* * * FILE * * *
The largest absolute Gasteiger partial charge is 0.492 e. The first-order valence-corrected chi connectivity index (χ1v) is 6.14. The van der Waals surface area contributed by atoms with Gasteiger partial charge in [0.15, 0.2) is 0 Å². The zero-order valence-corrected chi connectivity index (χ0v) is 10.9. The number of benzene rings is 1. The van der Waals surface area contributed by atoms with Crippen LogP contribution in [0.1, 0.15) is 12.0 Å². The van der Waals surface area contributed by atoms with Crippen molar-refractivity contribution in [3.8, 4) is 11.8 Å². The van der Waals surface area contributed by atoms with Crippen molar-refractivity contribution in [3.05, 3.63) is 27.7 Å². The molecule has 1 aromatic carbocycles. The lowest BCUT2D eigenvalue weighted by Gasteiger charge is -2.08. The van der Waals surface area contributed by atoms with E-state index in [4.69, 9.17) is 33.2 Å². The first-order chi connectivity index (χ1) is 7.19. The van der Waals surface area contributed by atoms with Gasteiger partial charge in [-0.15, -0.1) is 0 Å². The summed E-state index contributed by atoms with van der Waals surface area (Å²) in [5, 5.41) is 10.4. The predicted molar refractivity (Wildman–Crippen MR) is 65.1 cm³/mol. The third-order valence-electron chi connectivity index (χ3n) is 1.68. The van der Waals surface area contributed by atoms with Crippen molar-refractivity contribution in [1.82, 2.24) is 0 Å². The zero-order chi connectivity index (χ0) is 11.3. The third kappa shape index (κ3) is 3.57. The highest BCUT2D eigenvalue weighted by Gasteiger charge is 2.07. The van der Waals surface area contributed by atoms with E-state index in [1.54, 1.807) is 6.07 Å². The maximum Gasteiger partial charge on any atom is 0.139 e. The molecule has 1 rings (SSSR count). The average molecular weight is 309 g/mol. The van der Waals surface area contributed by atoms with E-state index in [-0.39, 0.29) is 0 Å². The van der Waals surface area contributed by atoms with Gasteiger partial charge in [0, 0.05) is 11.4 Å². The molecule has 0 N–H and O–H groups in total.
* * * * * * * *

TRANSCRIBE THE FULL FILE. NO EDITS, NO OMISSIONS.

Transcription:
The largest absolute Gasteiger partial charge is 0.492 e. The first-order valence-corrected chi connectivity index (χ1v) is 6.14. The van der Waals surface area contributed by atoms with Gasteiger partial charge in [0.15, 0.2) is 0 Å². The zero-order valence-corrected chi connectivity index (χ0v) is 10.9. The number of benzene rings is 1. The van der Waals surface area contributed by atoms with Crippen LogP contribution in [0.1, 0.15) is 12.0 Å². The van der Waals surface area contributed by atoms with Crippen molar-refractivity contribution in [3.8, 4) is 11.8 Å². The van der Waals surface area contributed by atoms with Crippen molar-refractivity contribution in [3.05, 3.63) is 27.7 Å². The molecule has 1 aromatic carbocycles. The lowest BCUT2D eigenvalue weighted by Gasteiger charge is -2.08. The van der Waals surface area contributed by atoms with E-state index in [4.69, 9.17) is 33.2 Å². The first-order chi connectivity index (χ1) is 7.19. The van der Waals surface area contributed by atoms with Gasteiger partial charge in [-0.15, -0.1) is 0 Å². The summed E-state index contributed by atoms with van der Waals surface area (Å²) in [5, 5.41) is 10.4. The predicted molar refractivity (Wildman–Crippen MR) is 65.1 cm³/mol. The third-order valence-electron chi connectivity index (χ3n) is 1.68. The van der Waals surface area contributed by atoms with Crippen molar-refractivity contribution in [1.82, 2.24) is 0 Å². The zero-order chi connectivity index (χ0) is 11.3. The third kappa shape index (κ3) is 3.57. The highest BCUT2D eigenvalue weighted by Gasteiger charge is 2.07. The van der Waals surface area contributed by atoms with E-state index in [1.54, 1.807) is 6.07 Å². The maximum Gasteiger partial charge on any atom is 0.139 e. The molecule has 1 rings (SSSR count). The average molecular weight is 309 g/mol. The van der Waals surface area contributed by atoms with E-state index in [-0.39, 0.29) is 0 Å². The van der Waals surface area contributed by atoms with Gasteiger partial charge in [0, 0.05) is 11.4 Å². The molecule has 0 N–H and O–H groups in total.